Lawmakers looking to improve blighted spaces in Pennsylvania

PITTSBURGH — Local and state lawmakers say something needs to be done when it comes to blighted properties.

Abandoned and blighted properties remain a focus of Pennsylvania Senate and House Democrats.

On Friday, lawmakers held a virtual public hearing and highlighted the staggering number of homes left in a state of disarray. They pointed out how these properties have a detrimental effect on neighborhoods -- not only driving down property values, but also creating a dangerous situation for people living nearby.

The local and state lawmakers are now working on legislation that would improve blighted and neglected spaces by setting aside necessary funding and bringing in recovery crews. In addition, they highlighted the resources that could make a huge difference moving forward.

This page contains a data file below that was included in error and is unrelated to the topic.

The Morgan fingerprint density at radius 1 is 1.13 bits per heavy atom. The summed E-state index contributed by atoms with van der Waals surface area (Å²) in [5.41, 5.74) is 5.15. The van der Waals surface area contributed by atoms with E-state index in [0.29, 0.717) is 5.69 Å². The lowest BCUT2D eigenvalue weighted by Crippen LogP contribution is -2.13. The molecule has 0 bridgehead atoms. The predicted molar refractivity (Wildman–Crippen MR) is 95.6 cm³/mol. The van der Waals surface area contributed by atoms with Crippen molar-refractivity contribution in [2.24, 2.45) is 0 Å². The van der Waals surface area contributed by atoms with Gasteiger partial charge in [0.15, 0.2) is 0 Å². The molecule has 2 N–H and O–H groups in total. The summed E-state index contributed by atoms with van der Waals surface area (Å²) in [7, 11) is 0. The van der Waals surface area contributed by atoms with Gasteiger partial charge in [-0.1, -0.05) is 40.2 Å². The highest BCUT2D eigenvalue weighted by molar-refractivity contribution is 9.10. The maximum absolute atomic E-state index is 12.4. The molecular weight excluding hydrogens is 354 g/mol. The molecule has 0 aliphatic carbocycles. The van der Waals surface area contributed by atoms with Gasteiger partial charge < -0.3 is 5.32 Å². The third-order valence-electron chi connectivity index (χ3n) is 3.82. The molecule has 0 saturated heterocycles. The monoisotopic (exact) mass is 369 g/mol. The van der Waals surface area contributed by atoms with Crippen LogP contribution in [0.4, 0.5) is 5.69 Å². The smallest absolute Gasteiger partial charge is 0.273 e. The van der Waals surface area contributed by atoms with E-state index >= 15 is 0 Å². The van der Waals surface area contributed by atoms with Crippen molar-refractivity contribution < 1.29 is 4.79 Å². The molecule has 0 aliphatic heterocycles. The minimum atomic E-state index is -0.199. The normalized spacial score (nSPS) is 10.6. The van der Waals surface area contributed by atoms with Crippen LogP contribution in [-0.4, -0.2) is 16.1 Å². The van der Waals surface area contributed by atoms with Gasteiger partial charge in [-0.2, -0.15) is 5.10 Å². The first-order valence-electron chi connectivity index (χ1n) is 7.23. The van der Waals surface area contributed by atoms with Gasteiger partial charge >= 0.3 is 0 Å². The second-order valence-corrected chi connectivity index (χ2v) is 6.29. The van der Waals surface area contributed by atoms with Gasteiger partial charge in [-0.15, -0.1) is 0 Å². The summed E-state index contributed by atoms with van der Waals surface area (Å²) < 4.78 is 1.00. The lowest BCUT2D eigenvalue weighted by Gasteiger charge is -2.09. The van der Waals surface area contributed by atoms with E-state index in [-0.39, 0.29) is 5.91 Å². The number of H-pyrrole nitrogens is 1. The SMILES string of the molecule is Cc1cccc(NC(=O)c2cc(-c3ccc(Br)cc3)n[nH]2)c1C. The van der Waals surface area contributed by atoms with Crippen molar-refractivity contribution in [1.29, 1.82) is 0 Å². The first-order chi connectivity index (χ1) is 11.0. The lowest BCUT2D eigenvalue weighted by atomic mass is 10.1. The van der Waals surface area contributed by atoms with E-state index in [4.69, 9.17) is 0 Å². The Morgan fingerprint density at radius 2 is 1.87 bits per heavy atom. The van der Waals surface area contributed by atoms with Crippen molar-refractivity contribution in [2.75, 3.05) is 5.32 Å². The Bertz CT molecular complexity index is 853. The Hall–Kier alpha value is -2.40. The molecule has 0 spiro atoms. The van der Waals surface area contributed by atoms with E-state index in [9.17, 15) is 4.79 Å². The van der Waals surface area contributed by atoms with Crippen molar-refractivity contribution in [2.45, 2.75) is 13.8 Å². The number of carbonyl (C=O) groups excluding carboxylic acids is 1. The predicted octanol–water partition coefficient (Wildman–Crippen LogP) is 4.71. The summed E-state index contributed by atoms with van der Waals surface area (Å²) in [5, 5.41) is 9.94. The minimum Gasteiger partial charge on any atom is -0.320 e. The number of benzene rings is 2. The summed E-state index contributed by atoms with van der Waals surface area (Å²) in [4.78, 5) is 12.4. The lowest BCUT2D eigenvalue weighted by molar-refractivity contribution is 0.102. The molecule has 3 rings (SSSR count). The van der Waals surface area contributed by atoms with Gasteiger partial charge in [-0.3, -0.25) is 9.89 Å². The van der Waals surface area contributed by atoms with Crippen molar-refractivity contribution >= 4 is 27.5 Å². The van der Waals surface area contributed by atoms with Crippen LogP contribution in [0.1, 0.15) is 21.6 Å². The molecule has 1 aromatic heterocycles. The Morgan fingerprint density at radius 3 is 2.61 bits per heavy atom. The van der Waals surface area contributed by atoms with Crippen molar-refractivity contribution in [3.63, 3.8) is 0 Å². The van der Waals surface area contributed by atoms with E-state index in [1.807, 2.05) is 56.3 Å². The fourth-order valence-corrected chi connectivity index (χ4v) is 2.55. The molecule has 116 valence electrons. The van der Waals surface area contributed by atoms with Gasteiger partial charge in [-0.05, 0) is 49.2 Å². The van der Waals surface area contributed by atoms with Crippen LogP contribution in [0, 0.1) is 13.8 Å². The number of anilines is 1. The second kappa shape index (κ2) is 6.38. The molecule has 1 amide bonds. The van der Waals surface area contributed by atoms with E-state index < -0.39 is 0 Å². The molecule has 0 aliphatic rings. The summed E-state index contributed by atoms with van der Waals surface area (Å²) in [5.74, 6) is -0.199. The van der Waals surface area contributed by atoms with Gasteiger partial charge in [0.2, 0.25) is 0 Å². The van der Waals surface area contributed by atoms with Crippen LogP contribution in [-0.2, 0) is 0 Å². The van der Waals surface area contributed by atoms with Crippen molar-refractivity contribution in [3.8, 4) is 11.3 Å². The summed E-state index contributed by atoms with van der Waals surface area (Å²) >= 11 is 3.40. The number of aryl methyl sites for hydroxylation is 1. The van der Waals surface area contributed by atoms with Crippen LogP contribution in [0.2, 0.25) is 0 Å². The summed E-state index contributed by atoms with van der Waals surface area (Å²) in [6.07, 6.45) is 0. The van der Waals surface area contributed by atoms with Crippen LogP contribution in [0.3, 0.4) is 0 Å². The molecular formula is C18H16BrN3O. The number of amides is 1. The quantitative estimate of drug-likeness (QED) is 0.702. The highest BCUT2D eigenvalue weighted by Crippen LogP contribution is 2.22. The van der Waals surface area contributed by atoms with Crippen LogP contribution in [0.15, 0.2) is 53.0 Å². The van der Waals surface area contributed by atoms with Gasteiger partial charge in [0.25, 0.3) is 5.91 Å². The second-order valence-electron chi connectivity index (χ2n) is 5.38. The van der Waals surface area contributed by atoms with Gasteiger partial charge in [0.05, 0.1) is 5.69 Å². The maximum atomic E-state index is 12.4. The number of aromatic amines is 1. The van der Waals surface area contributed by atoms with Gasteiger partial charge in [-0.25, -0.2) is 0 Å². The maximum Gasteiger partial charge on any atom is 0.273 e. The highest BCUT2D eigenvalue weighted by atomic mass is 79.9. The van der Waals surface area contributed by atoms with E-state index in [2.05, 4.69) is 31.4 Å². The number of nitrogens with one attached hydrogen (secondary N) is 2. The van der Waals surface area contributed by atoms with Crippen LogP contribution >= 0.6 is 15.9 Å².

“We also don’t believe demolition is the end result, the appropriate result of dealing with blight,” Ernie Hogan, executive director of the Community Reinvestment Group, said. “We believe that stabilization and warehousing this property for our future growth is critical in our urban cores and some of our core neighborhoods.”